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Phishing Attack Identified as Cause of Compromised X Account

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Phishing Attack Identified as Cause of Compromised X Account

Jimmy Aki

Last updated:

| 3 min read

Trezor

Source: Midjourney

On March 21, SatoshiLabs, the company behind Trezor hardware crypto wallets, announced that the recent compromise of its X (formerly Twitter) account resulted from a phishing scam and not a SIM-swap attack as earlier suspected.

The hardware wallet also shared that only its X social media account was compromised and guaranteed the safety of all wallets for crypto transactions and storage.

Trezor Confirms No Trezor Account or Funds Were Compromised


Cryptonews recently reported the breach of Trezor’s X account when popular blockchain and crypto security investigator ZachXBT alerted his 533K followers about the compromise of the hardware wallet page.

Soon after, crypto security firm, Scam Snifer, detected the suspicious activity and warned crypto traders to steer clear.

According to SatoshiLab’s detailed report via Medium, the unauthorized access to their X account was identified at 11:53 PM on March 19, scaling past a series of security protocols, including two-factor authentication (2FA) and a strong password.

Nevertheless, the hardware wallet producers stated that all compromises have been resolved, and accounts on its ecosystem remain safe.

“We want to stress here that the security of all our products remains unaffected. This incident has not impacted or compromised the security of Trezor hardware wallets or our other products. Your Trezor device and Trezor Suite remain safe,” SatoshiLabs said.

It is worth noting that the hardware wallet’s X account was used to promote $TRZR asset presale on the Solana blockchain network, during the breach, to deceive traders into sending funds into a Solana wallet.

The post also mentioned a new Solana memecoin named Slerf to attract more attention and directed crypto investors to click on a malicious link designed to connect to their wallets and wipe off all assets and funds stored. Nonetheless, these posts were deleted shortly after.

Popular Web3 security investigator John Holmquist termed the hardware wallet breach the effect of neglecting to implement two-factor authentication (2FA).

However, this was off the mark, as SatoshiLab highlighted that its X account had 2FA and other security measures active. It remains unknown if there will be an impending investigation to identify the perpetrator(s).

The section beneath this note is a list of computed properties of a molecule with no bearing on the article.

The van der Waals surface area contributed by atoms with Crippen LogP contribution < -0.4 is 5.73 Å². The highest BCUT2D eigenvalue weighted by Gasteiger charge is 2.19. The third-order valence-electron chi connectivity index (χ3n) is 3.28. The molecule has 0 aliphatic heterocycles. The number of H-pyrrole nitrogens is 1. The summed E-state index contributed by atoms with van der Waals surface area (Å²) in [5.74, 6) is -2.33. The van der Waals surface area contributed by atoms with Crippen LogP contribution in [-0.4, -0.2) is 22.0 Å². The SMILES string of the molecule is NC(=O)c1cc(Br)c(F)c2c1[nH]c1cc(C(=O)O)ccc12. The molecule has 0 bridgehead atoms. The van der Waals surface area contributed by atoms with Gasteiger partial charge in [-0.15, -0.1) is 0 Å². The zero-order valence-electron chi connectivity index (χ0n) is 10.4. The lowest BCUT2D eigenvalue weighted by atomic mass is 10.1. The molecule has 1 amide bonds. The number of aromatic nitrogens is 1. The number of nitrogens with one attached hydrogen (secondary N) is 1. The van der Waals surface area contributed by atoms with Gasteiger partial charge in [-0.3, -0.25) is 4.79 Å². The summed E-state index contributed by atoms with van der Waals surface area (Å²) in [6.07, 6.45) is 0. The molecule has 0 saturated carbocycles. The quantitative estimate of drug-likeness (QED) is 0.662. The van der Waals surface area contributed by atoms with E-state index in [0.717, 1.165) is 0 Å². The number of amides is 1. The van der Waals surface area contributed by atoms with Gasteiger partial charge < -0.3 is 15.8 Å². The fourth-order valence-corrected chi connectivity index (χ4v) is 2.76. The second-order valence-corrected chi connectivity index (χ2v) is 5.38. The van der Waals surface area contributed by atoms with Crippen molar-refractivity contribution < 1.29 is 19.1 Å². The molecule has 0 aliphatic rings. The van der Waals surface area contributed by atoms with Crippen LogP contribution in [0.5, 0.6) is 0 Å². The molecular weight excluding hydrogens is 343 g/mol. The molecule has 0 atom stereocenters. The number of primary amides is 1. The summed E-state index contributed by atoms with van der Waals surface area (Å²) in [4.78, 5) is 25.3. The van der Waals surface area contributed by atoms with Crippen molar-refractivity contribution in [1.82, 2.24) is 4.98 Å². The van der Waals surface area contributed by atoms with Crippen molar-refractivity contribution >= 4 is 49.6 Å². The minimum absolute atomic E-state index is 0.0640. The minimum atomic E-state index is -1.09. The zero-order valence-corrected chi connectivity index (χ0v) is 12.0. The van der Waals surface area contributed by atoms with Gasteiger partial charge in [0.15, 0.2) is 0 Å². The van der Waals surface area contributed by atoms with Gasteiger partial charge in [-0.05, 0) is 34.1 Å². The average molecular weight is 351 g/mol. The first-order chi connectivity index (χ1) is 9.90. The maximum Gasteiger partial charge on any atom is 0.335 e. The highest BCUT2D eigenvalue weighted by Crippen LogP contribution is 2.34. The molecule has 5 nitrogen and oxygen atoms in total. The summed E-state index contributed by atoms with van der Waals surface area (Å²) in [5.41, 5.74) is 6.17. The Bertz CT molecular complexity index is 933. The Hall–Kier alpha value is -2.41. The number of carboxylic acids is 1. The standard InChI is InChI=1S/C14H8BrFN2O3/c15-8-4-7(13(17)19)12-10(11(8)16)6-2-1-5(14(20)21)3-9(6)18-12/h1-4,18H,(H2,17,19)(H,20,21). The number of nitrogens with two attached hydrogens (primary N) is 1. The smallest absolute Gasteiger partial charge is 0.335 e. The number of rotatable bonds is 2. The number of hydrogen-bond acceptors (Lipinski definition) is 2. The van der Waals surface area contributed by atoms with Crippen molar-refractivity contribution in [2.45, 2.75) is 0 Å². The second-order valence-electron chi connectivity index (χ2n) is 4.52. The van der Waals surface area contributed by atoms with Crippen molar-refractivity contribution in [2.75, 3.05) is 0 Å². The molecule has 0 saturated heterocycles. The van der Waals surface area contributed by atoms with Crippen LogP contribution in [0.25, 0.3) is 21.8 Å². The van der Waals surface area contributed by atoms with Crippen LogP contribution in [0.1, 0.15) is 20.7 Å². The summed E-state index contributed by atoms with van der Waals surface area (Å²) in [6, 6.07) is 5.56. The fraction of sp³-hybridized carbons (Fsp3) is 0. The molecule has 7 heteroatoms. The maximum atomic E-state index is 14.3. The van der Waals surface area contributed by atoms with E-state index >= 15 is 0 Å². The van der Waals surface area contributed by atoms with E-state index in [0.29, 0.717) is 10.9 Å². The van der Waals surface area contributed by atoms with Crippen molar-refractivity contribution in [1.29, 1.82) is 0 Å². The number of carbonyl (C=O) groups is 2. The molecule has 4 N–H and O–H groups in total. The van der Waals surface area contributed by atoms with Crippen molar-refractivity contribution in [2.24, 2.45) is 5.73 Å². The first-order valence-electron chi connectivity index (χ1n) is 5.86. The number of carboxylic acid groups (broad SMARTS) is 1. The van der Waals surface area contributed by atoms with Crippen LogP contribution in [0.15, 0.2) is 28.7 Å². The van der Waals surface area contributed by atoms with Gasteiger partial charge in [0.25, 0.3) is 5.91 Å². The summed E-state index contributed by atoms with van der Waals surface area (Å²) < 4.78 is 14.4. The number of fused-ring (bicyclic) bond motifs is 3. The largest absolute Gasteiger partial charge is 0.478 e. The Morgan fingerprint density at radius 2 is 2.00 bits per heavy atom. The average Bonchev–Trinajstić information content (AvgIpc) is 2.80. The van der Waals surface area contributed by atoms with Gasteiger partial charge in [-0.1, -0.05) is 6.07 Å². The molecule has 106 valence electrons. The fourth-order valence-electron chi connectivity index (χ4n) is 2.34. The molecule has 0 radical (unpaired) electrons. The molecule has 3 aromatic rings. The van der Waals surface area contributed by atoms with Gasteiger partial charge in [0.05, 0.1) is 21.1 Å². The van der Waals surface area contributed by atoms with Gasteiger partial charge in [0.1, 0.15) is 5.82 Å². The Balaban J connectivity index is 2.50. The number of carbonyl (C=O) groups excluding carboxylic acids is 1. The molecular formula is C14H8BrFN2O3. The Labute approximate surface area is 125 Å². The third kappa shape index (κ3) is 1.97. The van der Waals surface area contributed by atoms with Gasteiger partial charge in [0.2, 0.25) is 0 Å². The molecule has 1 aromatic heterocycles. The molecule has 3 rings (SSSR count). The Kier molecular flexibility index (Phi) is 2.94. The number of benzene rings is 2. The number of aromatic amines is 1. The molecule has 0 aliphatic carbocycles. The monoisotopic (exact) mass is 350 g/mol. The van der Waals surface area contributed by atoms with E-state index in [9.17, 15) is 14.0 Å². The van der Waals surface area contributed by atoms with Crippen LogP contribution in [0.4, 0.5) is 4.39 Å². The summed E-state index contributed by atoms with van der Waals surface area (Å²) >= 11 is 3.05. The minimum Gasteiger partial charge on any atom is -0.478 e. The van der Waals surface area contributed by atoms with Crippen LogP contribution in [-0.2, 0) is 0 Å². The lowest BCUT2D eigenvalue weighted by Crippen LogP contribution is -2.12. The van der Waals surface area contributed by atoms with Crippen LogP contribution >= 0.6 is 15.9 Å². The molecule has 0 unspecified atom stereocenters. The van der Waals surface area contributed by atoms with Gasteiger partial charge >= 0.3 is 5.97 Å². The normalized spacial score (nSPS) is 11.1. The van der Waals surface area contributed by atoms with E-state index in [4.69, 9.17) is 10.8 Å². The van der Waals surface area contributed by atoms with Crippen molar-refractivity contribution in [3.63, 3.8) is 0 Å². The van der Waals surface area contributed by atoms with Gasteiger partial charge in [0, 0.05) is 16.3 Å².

Trezor Asserts Phishing Attack Was in the Works for Weeks


SatoshiLab further stressed that the official X account breach was a complex and calculated phishing attack that had been in the works for weeks.

The company’s investigation revealed that it was a plan that kicked off on February 29, 2024. The bad actors created a faux entity in the crypto sector that convinced members of crypto communities of its high reputation.

Although the entity’s name was left out in the report, it was noted that the bad actors participated in genuine crypto conversations to boost its media presence, grew his followership to thousands, and reached out to SatoshiLab’s PR team for an interview with the wallet firm’s CEO.

This led to a meeting being set up and a malicious link shared under the faux, guise of a Calendly invitation. The firm’s PR team member clicked the link and was directed to a page asking for X login details, which raised red flags and halted initial plans for an interview and a suggested reschedule.

During the rescheduled meeting, the attacker notified Trezor’s team members of technical issues and urged for a call authorization, which linked the attacker’s Calendly app with SatoshiLab’s X account.

The breach then enabled the bad actors to promote fraudulent crypto and malicious links on behalf of the hardware wallet. This was what ZachXBT detected that made him alert his followers.

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